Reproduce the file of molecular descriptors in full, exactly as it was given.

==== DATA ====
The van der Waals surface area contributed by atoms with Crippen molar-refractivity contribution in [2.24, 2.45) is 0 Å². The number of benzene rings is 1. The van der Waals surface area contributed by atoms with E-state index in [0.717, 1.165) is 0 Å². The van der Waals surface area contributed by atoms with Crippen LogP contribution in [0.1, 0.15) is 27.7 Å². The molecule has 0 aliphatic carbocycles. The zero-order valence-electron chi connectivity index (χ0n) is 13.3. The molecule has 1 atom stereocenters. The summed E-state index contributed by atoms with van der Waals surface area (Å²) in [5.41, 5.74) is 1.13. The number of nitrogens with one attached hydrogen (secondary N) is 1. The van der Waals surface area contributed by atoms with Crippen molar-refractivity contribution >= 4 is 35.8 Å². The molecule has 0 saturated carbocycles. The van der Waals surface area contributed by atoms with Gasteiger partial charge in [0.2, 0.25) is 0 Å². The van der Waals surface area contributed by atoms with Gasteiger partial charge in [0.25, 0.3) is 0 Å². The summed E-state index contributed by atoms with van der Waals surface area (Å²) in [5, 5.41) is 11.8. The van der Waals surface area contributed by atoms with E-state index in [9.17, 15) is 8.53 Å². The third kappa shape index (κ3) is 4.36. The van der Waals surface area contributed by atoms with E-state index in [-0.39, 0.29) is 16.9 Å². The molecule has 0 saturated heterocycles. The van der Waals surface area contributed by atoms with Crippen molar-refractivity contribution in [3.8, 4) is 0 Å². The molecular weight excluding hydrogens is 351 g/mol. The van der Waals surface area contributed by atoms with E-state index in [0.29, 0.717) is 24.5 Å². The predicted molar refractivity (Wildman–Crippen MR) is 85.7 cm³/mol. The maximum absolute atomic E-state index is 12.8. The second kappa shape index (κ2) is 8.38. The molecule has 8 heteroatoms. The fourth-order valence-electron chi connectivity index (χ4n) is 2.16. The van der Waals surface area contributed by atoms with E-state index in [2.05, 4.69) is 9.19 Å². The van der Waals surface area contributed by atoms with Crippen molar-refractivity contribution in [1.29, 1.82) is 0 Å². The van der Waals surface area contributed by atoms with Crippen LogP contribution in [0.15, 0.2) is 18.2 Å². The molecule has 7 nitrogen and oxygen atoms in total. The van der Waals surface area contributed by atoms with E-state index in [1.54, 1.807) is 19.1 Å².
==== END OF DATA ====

The van der Waals surface area contributed by atoms with Crippen molar-refractivity contribution in [2.24, 2.45) is 0 Å². The number of benzene rings is 1. The van der Waals surface area contributed by atoms with E-state index in [0.717, 1.165) is 0 Å². The van der Waals surface area contributed by atoms with Crippen LogP contribution in [0.1, 0.15) is 27.7 Å². The molecule has 0 aliphatic carbocycles. The zero-order valence-electron chi connectivity index (χ0n) is 13.3. The molecule has 1 atom stereocenters. The summed E-state index contributed by atoms with van der Waals surface area (Å²) in [5.41, 5.74) is 1.13. The number of nitrogens with one attached hydrogen (secondary N) is 1. The van der Waals surface area contributed by atoms with Crippen molar-refractivity contribution >= 4 is 35.8 Å². The molecule has 0 saturated carbocycles. The van der Waals surface area contributed by atoms with Gasteiger partial charge in [0.2, 0.25) is 0 Å². The van der Waals surface area contributed by atoms with Gasteiger partial charge in [0.25, 0.3) is 0 Å². The summed E-state index contributed by atoms with van der Waals surface area (Å²) in [5, 5.41) is 11.8. The van der Waals surface area contributed by atoms with E-state index in [9.17, 15) is 8.53 Å². The third kappa shape index (κ3) is 4.36. The van der Waals surface area contributed by atoms with E-state index in [-0.39, 0.29) is 16.9 Å². The molecule has 0 saturated heterocycles. The van der Waals surface area contributed by atoms with Crippen molar-refractivity contribution in [3.8, 4) is 0 Å². The molecular weight excluding hydrogens is 351 g/mol. The van der Waals surface area contributed by atoms with E-state index in [0.29, 0.717) is 24.5 Å². The predicted molar refractivity (Wildman–Crippen MR) is 85.7 cm³/mol. The maximum absolute atomic E-state index is 12.8. The second kappa shape index (κ2) is 8.38. The molecule has 8 heteroatoms. The fourth-order valence-electron chi connectivity index (χ4n) is 2.16. The van der Waals surface area contributed by atoms with E-state index in [2.05, 4.69) is 9.19 Å². The van der Waals surface area contributed by atoms with Crippen molar-refractivity contribution in [1.29, 1.82) is 0 Å². The van der Waals surface area contributed by atoms with Crippen LogP contribution in [0.15, 0.2) is 18.2 Å². The molecule has 7 nitrogen and oxygen atoms in total. The van der Waals surface area contributed by atoms with E-state index in [1.54, 1.807) is 19.1 Å².